A fragile piece of papyrus dug up in Egypt in the 1970s shows that people have been struggling with the question of where soldiers should be quartered for thousands of years. The notice scrawled in ancient Greek—dating from around the Third Century B.C.E. —appears to have once hung outside a priest’s chamber and has been interpreted as a commander-in-chief’s order: “Out of bounds to troops.”
In a new report by Human Rights Watch, we examine ongoing efforts to keep troops out of a different sacred space: schools and universities.
The release of the report coincides with the Third International Conference on Safe Schools, which convenes May 28 in Palma de Mallorca, Spain. There, more than 90 governments will be represented as they discuss efforts to curtail the military use of schools. Since 2013, troops have taken over schools or universities in at least 30 countries with armed conflicts or insecurity, according to the Global Coalition to Protect Education from Attack.
Schools have been either partially or entirely occupied and converted into military bases and barracks, and used as detention and interrogation facilities, for training fighters, to store or hide weapons and ammunition, or to otherwise support military operations. Such use of schools for military purposes endangers students and teachers, can lead to the damage and destruction of important education infrastructure, and can interfere with students’ right to education.
International humanitarian law, or the laws of war, say nothing explicit about the use of schools for military purposes. However, both the laws of war and international human rights law contain strong protections for both children and education. To try to bridge the application of relevant existing protections in the laws of war, children’s rights law, and human rights law, an international group of experts, including from armed forces and defense ministries, attended two consultations in Switzerland in 2015. They drafted a set of guidelines aimed at government armed forces and non-state armed groups, outlining common sense steps to minimize the use of schools and universities by armed forces.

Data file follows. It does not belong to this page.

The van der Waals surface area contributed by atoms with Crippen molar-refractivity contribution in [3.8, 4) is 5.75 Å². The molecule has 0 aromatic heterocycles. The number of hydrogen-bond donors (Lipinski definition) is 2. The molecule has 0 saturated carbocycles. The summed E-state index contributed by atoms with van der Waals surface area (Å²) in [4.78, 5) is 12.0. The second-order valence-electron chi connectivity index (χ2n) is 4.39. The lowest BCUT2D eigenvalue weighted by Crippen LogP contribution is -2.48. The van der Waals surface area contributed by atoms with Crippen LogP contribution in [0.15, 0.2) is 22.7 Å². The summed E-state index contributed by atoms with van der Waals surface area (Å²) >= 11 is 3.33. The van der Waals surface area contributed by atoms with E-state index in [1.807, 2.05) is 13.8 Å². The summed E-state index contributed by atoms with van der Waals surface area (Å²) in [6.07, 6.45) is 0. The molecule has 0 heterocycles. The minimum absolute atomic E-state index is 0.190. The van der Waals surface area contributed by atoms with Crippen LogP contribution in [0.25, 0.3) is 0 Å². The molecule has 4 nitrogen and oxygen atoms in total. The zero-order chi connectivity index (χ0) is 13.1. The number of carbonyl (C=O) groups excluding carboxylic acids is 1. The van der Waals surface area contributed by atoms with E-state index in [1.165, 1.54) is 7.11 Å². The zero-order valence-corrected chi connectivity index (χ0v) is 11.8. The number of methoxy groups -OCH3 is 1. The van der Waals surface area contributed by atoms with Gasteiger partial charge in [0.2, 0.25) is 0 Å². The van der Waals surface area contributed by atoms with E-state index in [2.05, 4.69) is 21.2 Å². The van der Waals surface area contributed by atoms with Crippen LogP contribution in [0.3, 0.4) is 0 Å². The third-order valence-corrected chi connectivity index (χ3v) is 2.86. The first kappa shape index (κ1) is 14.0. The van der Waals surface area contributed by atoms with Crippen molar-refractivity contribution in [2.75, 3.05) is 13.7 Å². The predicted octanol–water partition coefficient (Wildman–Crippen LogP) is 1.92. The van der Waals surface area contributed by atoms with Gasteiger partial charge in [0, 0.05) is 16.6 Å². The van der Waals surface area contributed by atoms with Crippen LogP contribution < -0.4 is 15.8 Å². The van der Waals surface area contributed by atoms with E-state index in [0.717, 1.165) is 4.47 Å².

The governments of Norway and Argentina then led a consultative process to finalize the experts’ work into the Guidelines for Protecting Schools and Universities from Military Use during Armed Conflict, released in December 2014. Norway and Argentina took the lead in drafting a political commitment, known as the Safe Schools Declaration, which provided countries an opportunity to explicitly endorse the guidelines, as well as commit to other measures to better protect students, teachers, schools and universities during armed conflict.
Since the Safe Schools Declaration was opened, in May 2015, 87 countries have joined on. Endorsing countries represent all regions of the world, including 22 NATO countries, 23 European Union nations, and 38 Council of Europe members. At the international conference hosted by Spain this week, even more countries are expected to add their support, while those that have already endorsed the declaration will share examples of the steps they’ve taken to carry out its commitments.
A number of countries will have plenty to boast about.
In January, the Philippines appears to have become the first country in the world to criminalize through legislation the occupation of schools or disruption of education activities during armed conflict.
New Zealand updated its military manual earlier this year, specifying that its defense forces “are not to use school buildings or facilities for military purposes unless it is absolutely necessary.”
Switzerland recently approved an amendment to its military manual stating that “educational institutions are to be treated with particular caution,” and that the military use of schools or universities “should be avoided.”
Denmark’s 2016 updated military manual has recently been released in English. It says it’s necessary “to exercise restraint with respect to the military use of children’s institutions” as “the military use of schools has severe consequences not only in that it immediately endangers the lives of children and youths who are present in and near such schools but also in regard to the longer-term consequences for the education of school children.”
The United Kingdom has been quick to supplement its military policies to highlight its endorsement of the Safe Schools Declaration, building upon its own 2004 military manual that notes that “the better view is that the law” prohibits the use of educational institutions “for purposes which are likely to expose it to destruction or damage in armed conflict, unless there is no feasible alternative to such use.”
But national militaries are not the only ones that have taken steps to protect schools from military use in recent years. The report also highlights recent examples from armed non-state actors in Iraq, Lebanon, Myanmar and Syria that have made public commitments to refrain from using schools.
At the rate that countries are joining the Safe Schools Declaration and that military forces are making efforts to restrain the practice, there’s reason to be hopeful that the military use of schools can be stopped without having to wait another millennium.